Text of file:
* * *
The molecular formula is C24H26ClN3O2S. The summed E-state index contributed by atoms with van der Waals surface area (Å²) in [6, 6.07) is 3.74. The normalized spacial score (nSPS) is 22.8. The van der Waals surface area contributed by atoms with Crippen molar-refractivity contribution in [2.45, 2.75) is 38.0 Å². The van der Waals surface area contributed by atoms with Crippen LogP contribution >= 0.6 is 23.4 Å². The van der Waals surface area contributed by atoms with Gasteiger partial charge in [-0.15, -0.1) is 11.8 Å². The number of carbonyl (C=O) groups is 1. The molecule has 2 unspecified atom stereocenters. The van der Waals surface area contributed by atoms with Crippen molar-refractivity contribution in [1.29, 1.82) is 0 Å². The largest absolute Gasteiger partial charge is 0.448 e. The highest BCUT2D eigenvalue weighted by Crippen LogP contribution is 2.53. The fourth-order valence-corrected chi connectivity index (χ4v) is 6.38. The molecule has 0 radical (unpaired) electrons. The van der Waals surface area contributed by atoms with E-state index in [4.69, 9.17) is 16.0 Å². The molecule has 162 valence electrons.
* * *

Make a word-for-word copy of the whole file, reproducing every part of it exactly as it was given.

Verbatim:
The molecular formula is C24H26ClN3O2S. The summed E-state index contributed by atoms with van der Waals surface area (Å²) in [6, 6.07) is 3.74. The normalized spacial score (nSPS) is 22.8. The van der Waals surface area contributed by atoms with Crippen molar-refractivity contribution in [2.45, 2.75) is 38.0 Å². The van der Waals surface area contributed by atoms with Crippen LogP contribution >= 0.6 is 23.4 Å². The van der Waals surface area contributed by atoms with Gasteiger partial charge in [-0.15, -0.1) is 11.8 Å². The number of carbonyl (C=O) groups is 1. The molecule has 2 unspecified atom stereocenters. The van der Waals surface area contributed by atoms with Crippen molar-refractivity contribution in [1.29, 1.82) is 0 Å². The largest absolute Gasteiger partial charge is 0.448 e. The highest BCUT2D eigenvalue weighted by Crippen LogP contribution is 2.53. The fourth-order valence-corrected chi connectivity index (χ4v) is 6.38. The molecule has 0 radical (unpaired) electrons. The van der Waals surface area contributed by atoms with E-state index in [4.69, 9.17) is 16.0 Å². The molecule has 162 valence electrons.